lately rob and i have been doing a lot of asian food. monday night, after building up a healthy appetite walking the entire Seawall, we poked our heads into the Barefoot Kitchen, this wonderful restaurant that brings totally new meaning to the word "asian fusion". first of all, it's run by actual asians, real live japanese people, so it's not just a bunch of trendy hipsters serving what their view of the exotic Orient is with bamboo chopsticks on square plates and too much soya sauce. also, it's beyond asian fusion: it's that awesome yoshoku style, which means that it's all kinds of food with a Japanese perspective. sort of like what my mother might come up with at home, because my sister likes Western food and my dad likes Korean food, so like meatloaf with bean sprouts and kimchi and an anchovy stew, or something.
for example: i had the hamburg steak topped with cheese and teriyaki sauce, with sides of cream corn soup, kimchi, and rice. oh yes, and french fries. rob had the donkatsu (breaded pork chop) with a garlic sauce, miso soup, potato salad, and rice. we also ordered the most delicious sushi rolls we've had in a long time. taken with a Japanese beer that wasn't Asahi or Sapporo, and for me, a cocktail that consisted of Korean liquor + lemon + soda. absolutely delicious. most importantly, pretty damn cheap too, because it's all considered to be fast food.
plus, in terms of non-food elements, the authenticity was made all the more charming by adding the lack of english speaking on the part of the waitresses and the magazine racks of Japanese edition Elle, and also the super cheesy totally Astrud Gilberto tunes making the whole place seem like you're in a Japanese supermarket. totally awesome. makes me want to go to Japan, if they don't hate Koreans.
the next night Rob and i tried out the Noodle Box down the street from my place. i love noodles from any culture, so i thought this place couldn't disappoint me, but sadly it did. it wasn't bad. every dish seemed to have all the elements i wanted (noodles + nuts + tofu + mysterious kooky ingredient), but for some reason it just didn't have that kick. i'm not saying that i didn't love the convenient takeout boxes, and i'm not saying it's because the entire kitchen staff was a bunch of trendy white hipsters that asked me if i was sure that i wanted my sauce spice level to be medium, because like, medium can be pretty spicy (what part of my kimchi devouring face looks like i'm scared of spice??). it was missing that cosy touch at a good Asian restaurant has. my Indonesian noodles was drowned in coconut milk as though there had been a forestfire in my noodles and the firefighters ran out of water to flood it out. it was a tad bit spicy, not too spicy, but not the tasty kind of spicy. also...i'll say it...not a single Asian patron eating in there, except me. what does that say? and $13 for takeout noodles just can't compete with the cheap deal Chinese takeout places next door which have tastier dishes, even if they don't have the funky decorations on the wall or the hip fonts on their signs. but not every Asian place can be a Barefoot Kitchen.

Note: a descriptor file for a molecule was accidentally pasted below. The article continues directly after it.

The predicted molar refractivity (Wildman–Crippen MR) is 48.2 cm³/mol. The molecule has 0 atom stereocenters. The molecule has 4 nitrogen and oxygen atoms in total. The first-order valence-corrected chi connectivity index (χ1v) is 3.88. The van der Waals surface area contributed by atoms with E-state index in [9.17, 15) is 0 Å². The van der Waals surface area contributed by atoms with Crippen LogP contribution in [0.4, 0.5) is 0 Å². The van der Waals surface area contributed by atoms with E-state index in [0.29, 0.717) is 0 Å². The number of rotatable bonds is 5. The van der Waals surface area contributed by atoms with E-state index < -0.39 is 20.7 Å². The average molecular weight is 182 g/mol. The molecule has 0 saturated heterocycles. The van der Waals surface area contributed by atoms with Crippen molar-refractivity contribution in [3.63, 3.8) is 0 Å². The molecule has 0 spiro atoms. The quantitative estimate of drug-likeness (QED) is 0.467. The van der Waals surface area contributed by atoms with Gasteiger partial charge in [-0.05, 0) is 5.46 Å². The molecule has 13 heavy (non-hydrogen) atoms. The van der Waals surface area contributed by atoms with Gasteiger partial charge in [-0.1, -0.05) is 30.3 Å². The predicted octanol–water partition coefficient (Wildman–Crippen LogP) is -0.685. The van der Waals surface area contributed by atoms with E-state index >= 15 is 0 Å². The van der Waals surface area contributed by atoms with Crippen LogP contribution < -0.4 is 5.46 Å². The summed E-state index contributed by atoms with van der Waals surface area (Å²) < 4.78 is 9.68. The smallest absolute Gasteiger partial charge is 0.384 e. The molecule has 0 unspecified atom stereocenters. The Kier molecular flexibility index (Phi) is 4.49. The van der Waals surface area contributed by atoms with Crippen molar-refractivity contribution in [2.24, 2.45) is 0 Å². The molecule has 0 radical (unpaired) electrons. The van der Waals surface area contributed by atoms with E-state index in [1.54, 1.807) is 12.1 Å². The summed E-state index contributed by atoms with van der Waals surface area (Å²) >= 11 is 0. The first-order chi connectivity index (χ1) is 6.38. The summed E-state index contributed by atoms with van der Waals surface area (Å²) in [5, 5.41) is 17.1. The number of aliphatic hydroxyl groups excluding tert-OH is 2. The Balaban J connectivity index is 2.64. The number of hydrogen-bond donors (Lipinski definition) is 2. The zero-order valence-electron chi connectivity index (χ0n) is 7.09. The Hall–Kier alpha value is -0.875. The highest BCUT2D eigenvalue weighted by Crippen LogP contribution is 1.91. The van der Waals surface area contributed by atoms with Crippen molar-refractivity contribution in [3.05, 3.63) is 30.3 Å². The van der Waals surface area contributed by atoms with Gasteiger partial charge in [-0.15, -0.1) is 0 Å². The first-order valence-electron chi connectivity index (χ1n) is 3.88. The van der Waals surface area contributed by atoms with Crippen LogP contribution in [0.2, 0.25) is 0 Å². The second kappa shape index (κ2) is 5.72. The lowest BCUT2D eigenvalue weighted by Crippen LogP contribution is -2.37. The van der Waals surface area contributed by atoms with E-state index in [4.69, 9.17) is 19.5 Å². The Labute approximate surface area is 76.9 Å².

still, the big asian winner is still the H-Mart cafeteria. maybe it's because i'm korean, but there really isn't anything that makes a homesick gal feel like she's back at home than a crowded food court with yummy $5 chajangmyun, surrounded by old korean ladies yelling at each other in the kitchen and awful sappy korean pop music pumping out of the sound system.